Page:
Pros of living in China – holidays for the Mid-Autumn Festival (中秋节), which is on September 15 this year.
I love the Mid-Autumn Festival, and not just because of the extra days off. My all-time favourite Chinese legends include the story behind the Mid-Autumn Festival, as well as the one behind the Dragon Boat Festival. I’m not going to explain the whole story, but basically there’s a lady with her bunny who are immortal and live on the moon. The bunny doesn’t really have much significance, but when the lady started flying up to the moon, she just decided to grab her bunny and bring her along…so that’s that (there are multiple versions of the story but that one’s my favourite).
Another reason why I love the Mid-Autumn Festival – mooncakes! I love mooncakes – both traditional and snowskin ones. They’re just so unique and they taste amazing. When I was little, we made mooncakes at school, but all the doughs were made and you just had to mould the shapes. Ah, good times.
I haven’t yet made traditional mooncakes from scratch, because apparently you need alkaline water and I’m not sure where to get that? If anyone knows – please let me know!
But anyways, I decided to make snowskin mooncakes instead! Snowskin mooncakes look very similar to mooncakes, except their outside layer is very different. Also, traditional mooncakes often have a salted egg yolk in the centre, while snowskin mooncakes don’t. Both are delicious 🙂
I’ve also provided you with a few step-by-step photo guides for how to make the mooncakes. There’s more than one set, but here’s one to start off with:
Yup. It’s really not too difficult.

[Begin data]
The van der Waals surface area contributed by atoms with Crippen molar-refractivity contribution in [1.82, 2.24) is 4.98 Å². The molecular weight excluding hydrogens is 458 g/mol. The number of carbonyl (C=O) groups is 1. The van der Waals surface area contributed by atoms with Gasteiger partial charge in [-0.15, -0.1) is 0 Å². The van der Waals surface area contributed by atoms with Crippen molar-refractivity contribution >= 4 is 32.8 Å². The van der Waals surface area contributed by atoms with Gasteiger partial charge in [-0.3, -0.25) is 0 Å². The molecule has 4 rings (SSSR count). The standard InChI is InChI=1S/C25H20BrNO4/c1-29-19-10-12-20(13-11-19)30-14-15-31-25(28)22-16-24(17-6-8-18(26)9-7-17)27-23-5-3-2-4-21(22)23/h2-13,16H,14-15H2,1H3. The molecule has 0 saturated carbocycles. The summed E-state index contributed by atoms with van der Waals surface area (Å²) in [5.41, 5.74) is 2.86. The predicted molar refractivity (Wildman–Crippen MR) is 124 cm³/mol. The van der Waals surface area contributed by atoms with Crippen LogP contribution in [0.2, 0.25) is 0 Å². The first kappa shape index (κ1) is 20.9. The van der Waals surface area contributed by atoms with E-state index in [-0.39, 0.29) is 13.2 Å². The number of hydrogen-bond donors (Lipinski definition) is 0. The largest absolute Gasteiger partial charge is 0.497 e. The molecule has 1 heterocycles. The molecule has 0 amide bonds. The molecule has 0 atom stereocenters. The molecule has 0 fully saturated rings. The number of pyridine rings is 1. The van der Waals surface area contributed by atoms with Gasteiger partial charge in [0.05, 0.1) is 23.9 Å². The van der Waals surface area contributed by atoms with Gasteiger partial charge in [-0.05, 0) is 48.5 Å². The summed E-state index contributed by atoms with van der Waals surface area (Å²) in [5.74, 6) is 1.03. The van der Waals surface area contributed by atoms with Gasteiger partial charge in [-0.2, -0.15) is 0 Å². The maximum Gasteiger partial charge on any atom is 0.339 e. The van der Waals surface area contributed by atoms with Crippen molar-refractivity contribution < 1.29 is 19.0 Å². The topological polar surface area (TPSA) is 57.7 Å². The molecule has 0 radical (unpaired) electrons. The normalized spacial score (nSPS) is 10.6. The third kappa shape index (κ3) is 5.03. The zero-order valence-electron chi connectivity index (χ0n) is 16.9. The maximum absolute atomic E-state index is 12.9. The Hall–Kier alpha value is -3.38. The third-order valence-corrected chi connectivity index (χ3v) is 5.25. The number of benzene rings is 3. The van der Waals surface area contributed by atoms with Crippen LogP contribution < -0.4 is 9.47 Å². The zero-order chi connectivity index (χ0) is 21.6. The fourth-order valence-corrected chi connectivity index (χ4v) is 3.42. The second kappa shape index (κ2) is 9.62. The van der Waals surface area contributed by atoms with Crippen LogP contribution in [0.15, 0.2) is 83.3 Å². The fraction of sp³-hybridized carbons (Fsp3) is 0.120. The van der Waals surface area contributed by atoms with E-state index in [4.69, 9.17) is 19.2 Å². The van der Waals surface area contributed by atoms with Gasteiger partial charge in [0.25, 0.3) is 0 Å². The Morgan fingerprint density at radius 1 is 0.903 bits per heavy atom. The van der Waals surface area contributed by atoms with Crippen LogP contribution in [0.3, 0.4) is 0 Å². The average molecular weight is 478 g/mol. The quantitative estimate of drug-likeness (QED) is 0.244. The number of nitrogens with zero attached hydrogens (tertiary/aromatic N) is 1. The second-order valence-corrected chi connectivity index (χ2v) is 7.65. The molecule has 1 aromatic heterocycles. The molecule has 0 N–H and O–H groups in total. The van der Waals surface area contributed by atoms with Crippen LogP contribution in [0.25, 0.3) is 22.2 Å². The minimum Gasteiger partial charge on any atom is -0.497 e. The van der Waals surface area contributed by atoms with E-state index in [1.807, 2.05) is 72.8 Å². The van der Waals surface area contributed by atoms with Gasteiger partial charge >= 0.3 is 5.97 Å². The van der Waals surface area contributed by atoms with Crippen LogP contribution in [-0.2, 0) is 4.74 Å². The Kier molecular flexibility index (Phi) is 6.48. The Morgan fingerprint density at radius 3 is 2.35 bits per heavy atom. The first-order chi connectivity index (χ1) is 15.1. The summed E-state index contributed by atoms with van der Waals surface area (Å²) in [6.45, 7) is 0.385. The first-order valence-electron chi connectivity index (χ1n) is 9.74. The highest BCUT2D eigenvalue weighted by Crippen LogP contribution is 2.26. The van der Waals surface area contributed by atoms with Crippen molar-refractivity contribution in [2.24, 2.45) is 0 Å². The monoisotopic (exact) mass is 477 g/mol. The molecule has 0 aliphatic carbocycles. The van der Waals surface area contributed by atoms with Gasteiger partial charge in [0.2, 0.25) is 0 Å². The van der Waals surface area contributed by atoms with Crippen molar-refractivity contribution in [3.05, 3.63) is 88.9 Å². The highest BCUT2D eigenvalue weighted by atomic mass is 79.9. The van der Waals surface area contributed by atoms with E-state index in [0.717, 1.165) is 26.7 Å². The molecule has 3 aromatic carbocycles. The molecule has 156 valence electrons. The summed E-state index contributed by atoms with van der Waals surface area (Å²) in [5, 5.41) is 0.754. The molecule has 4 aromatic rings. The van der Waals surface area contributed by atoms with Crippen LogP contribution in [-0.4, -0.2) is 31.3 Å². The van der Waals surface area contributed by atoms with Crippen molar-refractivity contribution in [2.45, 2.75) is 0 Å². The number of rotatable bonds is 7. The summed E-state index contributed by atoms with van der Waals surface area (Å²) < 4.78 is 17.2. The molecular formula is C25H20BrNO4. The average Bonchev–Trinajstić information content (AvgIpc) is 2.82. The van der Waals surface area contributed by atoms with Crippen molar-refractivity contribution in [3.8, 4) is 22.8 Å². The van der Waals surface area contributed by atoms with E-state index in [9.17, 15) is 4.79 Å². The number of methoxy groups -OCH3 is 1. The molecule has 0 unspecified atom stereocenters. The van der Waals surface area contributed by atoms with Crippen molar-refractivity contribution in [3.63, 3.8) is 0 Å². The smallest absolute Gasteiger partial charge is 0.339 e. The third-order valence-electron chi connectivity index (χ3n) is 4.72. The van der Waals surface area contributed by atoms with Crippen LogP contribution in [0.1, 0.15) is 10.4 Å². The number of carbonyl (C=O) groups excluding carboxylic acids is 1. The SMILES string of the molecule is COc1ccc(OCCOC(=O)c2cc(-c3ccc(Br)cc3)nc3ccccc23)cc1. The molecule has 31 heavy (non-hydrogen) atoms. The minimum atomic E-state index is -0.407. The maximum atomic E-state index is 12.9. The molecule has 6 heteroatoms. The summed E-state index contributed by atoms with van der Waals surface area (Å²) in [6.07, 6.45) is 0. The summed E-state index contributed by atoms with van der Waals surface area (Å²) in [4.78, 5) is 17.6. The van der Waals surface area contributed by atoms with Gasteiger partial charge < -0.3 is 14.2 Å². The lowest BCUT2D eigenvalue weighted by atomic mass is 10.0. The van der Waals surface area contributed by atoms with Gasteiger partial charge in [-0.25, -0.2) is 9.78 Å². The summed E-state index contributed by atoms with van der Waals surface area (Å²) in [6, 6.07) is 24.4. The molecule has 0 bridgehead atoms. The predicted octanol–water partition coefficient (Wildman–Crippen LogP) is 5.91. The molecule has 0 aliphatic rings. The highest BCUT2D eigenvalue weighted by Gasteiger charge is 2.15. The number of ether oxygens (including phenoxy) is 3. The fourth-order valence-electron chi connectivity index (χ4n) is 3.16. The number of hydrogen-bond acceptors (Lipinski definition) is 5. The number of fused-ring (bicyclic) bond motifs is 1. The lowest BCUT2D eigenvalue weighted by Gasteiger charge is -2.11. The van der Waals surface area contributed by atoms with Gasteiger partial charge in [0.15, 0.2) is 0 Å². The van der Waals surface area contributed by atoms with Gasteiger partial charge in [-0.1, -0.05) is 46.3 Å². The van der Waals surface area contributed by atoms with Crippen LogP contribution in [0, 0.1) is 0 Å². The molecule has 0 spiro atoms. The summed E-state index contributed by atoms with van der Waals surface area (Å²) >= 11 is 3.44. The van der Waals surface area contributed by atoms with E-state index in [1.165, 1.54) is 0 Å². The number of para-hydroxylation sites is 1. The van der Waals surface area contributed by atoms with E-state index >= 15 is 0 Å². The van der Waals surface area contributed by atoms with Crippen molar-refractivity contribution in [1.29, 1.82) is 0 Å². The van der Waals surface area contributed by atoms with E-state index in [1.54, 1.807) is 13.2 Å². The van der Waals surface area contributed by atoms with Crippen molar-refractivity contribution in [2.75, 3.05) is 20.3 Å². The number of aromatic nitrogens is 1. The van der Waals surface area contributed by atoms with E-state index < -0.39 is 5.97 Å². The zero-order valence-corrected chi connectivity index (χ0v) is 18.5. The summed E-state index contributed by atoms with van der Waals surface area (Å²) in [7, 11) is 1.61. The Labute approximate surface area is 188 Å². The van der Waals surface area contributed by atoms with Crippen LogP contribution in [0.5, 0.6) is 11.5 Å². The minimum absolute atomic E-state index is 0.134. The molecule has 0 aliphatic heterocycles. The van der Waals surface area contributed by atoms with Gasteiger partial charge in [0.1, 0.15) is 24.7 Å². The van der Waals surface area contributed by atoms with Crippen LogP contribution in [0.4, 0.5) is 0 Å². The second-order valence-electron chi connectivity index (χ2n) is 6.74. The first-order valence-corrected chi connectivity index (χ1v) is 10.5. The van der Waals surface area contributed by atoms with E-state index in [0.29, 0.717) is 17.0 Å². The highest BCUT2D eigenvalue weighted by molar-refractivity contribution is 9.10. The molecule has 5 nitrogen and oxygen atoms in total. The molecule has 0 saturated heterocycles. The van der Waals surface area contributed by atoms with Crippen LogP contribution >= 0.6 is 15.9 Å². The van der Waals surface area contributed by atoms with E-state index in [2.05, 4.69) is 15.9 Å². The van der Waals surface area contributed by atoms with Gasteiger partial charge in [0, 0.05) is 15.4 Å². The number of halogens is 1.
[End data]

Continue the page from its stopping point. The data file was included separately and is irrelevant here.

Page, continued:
In terms of fillings – there are endless flavours that you can use. In traditional mooncakes, lotus seed is the best, but with these, black sesame and red bean are both amazing as well!
I got my red bean filling pre-made. In the photo above, that dark package with the red lettering on it is the red bean filling that I got. It’s already sweetened, so I didn’t have to do anything to it. To make the the black sesame filling…well, let’s just say I got creative.
On the left, we have a Chinese sweet treat. They’re these crumbly black sesame squares and I practically had boxes of them. They’re mostly just made from black sesame powder and sugar, so I just added a tiny bit of water at a time until it resembled the dough/paste on the right. Of course, if you have black sesame paste, it would probably be best just to use that, but nevertheless – this works!
Lastly, go crazy with colours! The wonderful thing about snowskin mooncakes is that they come in all sorts of colours. You can even use different coloured doughs to achieve a marble-y effect if you’d like. I stuck with some pretty simple colours. You can choose to use food colouring or natural colourings (beetroot powder, spirulina powder, chlorella powder, açai powder etc.).
- 100g cooked glutinous rice flour (Gao Fen)
- 120g powdered sugar
- 25g vegetable shortening
- 80ml cold water
- Fillings of choice (e.g. lotus seed, black sesame, red bean)
- Food colouring (or natural food powders such as beetroot, spirulina, chlorella, açai)
- In a mixing bowl, sift together the rice flour and powdered sugar
- Rub the shortening into the mixture until the mixture resembles coarse crumbs
- If using food colouring/coloured powders, combine a little with the cold water. If you want different coloured mooncakes, then separate your dough into however many colours you want and, to each dough, add a tablespoon of water at a time and knead until a soft dough forms (you may need more or less)
- Weigh out about 25g of dough and about 50g of your filling (there should be a 1:2 ratio for the dough and filling)
- (Next steps involve making the actual mooncake, and it’s easier to use pictures than to explain in words. In the following images, the pink/red ball is the dough and the black ball is the black sesame filling)
Another set of photos (green is dough and black is filling)
Chill the mooncakes 6 hours before serving and store in fridge. Enjoy!